In Rouen, two photographers take your portrait with wet collodion, guaranteed 19th century effect
Last summer, a funny photo studio appeared at the Friche Lucien in Rouen. A studio installed in a container where half an hour we draw your portrait “old” using a photographic process invented in 1850, wet collodion. Unique photos printed on plexiglass plate.
It is a truly artisanal technique. Each gesture, each second between two baths has a slight impact on the image. That’s what makes the charm.
Hugo Zang and Thomas Halkin therefore use for their black and white portraits, a large format chamber, from the cwet ollodion and silver nitrate. Collodion, a cellulose nitrate dissolved in a mixture of alcohol and ether, is poured onto a plexiglass plate (which here has replaced glass) then soaked in a bath of silver nitrate to be sensitized. The plate is then introduced into the chamber. The technique requires several seconds of exposure.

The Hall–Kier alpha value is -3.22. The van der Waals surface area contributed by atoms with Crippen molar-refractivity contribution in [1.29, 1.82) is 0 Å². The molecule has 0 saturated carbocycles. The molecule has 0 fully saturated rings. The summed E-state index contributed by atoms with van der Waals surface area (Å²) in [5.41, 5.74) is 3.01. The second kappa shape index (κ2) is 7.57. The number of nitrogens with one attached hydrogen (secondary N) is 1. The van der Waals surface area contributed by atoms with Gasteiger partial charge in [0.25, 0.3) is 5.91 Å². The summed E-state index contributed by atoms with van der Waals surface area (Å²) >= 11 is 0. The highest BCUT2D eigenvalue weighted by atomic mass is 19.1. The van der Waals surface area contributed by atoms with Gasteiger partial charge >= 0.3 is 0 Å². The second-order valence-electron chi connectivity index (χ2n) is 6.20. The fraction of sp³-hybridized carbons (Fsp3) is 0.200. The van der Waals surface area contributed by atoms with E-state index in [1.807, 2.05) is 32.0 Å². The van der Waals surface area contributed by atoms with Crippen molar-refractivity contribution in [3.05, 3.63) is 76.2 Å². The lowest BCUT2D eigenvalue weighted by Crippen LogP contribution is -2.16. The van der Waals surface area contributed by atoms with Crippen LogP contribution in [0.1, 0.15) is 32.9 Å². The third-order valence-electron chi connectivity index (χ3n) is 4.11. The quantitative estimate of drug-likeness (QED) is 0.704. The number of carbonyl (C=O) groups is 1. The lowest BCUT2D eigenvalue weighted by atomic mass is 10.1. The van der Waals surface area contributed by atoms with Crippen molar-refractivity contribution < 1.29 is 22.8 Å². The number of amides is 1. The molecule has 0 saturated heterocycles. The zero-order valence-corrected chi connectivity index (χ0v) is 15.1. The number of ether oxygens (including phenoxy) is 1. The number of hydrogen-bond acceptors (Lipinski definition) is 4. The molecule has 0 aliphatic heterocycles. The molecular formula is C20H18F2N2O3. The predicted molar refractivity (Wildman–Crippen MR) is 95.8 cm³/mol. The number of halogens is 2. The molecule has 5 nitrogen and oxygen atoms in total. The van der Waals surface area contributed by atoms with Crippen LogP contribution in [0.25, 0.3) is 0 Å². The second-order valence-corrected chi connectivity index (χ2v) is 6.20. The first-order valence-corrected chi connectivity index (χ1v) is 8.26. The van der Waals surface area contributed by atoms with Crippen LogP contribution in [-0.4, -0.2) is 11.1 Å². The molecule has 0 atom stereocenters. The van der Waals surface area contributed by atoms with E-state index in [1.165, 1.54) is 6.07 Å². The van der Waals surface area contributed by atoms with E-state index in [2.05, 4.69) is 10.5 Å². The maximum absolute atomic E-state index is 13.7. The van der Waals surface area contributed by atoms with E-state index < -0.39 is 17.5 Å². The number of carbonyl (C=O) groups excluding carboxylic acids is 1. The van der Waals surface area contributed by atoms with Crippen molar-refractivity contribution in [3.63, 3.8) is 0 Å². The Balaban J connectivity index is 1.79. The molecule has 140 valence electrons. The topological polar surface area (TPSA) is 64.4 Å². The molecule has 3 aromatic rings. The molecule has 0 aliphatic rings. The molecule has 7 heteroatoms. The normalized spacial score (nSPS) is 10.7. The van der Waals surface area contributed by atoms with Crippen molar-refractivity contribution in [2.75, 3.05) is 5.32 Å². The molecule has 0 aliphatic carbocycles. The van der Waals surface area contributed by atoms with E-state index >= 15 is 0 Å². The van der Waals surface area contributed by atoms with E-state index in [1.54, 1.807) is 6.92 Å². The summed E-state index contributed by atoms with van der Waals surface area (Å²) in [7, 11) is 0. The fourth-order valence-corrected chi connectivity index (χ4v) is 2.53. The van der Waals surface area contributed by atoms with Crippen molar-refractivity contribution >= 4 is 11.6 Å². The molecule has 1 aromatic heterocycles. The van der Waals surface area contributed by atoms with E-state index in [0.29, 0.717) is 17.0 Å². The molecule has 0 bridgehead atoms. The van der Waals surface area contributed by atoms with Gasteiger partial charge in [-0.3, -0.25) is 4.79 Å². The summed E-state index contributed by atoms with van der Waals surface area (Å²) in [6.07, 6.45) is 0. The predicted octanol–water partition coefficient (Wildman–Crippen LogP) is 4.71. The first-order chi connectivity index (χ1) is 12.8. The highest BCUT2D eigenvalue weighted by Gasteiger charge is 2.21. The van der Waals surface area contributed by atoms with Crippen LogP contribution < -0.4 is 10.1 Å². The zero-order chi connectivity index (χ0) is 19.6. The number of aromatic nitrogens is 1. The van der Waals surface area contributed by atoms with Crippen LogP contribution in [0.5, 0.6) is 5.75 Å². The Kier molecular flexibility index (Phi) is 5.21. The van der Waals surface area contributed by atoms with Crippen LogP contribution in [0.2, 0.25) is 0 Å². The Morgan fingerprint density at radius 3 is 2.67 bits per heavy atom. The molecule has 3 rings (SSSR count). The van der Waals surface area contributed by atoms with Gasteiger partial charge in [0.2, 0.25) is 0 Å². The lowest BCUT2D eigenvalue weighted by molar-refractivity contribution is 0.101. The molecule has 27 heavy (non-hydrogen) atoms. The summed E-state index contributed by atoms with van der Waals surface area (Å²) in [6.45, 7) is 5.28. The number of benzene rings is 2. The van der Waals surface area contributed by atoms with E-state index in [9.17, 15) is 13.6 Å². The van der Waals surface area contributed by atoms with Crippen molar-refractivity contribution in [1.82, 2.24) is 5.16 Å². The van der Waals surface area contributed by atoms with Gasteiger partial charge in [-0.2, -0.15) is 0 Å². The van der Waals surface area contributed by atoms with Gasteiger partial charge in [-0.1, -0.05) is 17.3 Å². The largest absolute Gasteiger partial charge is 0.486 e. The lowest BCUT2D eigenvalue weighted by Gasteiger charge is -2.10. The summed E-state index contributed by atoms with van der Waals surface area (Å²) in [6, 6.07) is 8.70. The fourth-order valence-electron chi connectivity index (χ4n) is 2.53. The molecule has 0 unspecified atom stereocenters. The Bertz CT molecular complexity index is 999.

This process, which was very popular until the 1880s for the finesse that it allowed to obtain, however had a drawback, the whole operation had to be done extremely quickly: “We have fifteen minutes to sensitize the plate in the silver nitrate, take it out well protected, take the photo, reveal it, fix it”Says Thomas Halkin. Unique portraits that are more like works of art than just photos. We wish them to be able to reopen their studio-container as soon as possible after confinement.